2. Electric motor (asynchronous) take nominal current (written in name plate) only if You load it with nominal load. But this is not the case normally. So if You take easy cuts, motor is almost idle running (of course including losses in belts, bearings etc)But still it is a fraction of nominal motor current. The only trouble is start of the motor, beacuse starting currents can exceed nominal 10 times (Also circuit breakers have capability to carry those high currents during start without switch off depending on their time/current curves). Therefore we are using in Europa so called star/delta start. Initially motor is switched to the net so that windings are in star connection and impedance is during this time higher (also motor start current is lower at this time). When motor has reached nominal rpm, windings will be switched over to delta connection. What i want to say is that more problematic is starting, as at this time currents are high and breaker can trip.
    Probably You know that, I just wanted to mention.


  6. Priit,

    thanks for your input and points, which are well made, concerning motor power issues. I don't see having more powerful motors as a negative in any way. Interesting idea about running the motor on a single belt instead of three. I'm thinking about using link belt, though the pulley's current belt is fairly slim so I'm not sure if linkbelt will fit.

    This planer does not, I think, have star/delta, from what I can tell, though it was a factory option. I'm curious to get the machine running so I can confirm whether it has star-delta or not, and whether the motor has a brake. Hopefully by early next week all these issue will no longer be a mystery.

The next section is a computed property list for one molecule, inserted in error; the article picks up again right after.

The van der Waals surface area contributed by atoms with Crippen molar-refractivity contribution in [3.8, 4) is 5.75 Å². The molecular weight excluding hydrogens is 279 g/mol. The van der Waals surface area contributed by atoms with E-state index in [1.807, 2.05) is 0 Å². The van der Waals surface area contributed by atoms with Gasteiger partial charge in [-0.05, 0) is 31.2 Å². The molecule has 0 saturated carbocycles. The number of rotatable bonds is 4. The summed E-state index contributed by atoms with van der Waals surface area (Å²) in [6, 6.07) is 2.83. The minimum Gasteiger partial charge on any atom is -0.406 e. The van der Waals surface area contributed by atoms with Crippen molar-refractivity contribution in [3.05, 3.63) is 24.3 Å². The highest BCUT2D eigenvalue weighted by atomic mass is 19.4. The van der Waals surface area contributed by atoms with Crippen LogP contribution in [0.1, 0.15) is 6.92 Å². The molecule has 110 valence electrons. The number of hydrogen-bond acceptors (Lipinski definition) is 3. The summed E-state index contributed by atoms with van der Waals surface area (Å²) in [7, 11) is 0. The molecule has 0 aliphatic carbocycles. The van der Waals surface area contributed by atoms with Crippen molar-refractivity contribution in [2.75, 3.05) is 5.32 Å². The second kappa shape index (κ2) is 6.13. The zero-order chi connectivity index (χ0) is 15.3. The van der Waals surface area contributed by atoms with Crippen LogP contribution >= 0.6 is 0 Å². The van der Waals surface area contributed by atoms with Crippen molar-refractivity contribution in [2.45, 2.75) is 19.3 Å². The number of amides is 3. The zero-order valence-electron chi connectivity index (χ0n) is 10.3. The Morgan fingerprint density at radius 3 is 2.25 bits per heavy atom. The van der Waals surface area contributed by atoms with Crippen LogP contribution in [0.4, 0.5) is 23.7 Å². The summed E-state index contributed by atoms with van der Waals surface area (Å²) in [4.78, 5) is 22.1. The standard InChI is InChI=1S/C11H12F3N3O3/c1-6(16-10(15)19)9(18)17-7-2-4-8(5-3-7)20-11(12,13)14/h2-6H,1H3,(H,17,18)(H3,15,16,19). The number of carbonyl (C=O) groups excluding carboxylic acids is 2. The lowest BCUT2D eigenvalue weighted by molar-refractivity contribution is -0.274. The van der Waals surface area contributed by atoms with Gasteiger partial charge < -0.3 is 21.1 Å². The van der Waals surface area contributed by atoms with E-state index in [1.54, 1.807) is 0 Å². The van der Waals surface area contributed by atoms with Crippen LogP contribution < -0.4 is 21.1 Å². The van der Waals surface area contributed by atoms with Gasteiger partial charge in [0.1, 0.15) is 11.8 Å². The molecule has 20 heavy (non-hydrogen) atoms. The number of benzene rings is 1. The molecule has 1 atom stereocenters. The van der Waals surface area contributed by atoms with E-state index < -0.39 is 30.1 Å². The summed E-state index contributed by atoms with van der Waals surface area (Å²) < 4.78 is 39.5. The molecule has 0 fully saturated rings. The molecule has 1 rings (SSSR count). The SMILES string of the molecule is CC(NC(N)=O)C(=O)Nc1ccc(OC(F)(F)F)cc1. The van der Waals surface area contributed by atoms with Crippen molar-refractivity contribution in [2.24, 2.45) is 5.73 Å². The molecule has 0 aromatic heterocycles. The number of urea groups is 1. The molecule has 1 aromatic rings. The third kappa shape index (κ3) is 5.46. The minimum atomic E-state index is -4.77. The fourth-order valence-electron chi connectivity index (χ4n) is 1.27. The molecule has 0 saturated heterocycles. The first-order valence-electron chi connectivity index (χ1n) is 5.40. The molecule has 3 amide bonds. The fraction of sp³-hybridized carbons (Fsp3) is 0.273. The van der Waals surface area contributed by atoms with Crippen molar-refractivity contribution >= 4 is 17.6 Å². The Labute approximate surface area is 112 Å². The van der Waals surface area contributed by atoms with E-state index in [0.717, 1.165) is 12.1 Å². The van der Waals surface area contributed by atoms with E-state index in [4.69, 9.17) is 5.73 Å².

7. Hello
    1. Have no experience with link belts, but searching the internet:Link belts were invented for industrial machinery repairs that need to be made quickly, without having to rely on having the exact right-sized belt available, and for replacing belts in situations in which you might have to partially disassemble the machine to get a regular v-belt off and on. A correctly-sized v-belt is preferable, however. Link belts, believe it or not, will actually cause more wear on the machinery, because they do slip in the sheaves more easily.
    2. Brake-If You can see thin two wire cable going outside motor body from motor terminal box to ventilator housing, then it has certainly brake. Also ventilator cover is a bit longer compared to “normal” if it is equipped with brake. Star-Delta: It is automatic in newer machines (I mean switching from star to delta is not manual) so it is impossible to see it otherwise You open the switchboard.
    Answers of both questions should be also in manual.

  8. Priit,

    hello again! Interesting that you've found link belts cause more machinery wear. I've never heard that though I understand the belts themselves last 15 times longer than a standard v-belt and reduce belt noise significantly, which is the main reason for any interest I might have. I think the narrowest they come in is 1/2″, which is too fat for the sheaves on this machine, so I expect I'll stick with stock belts.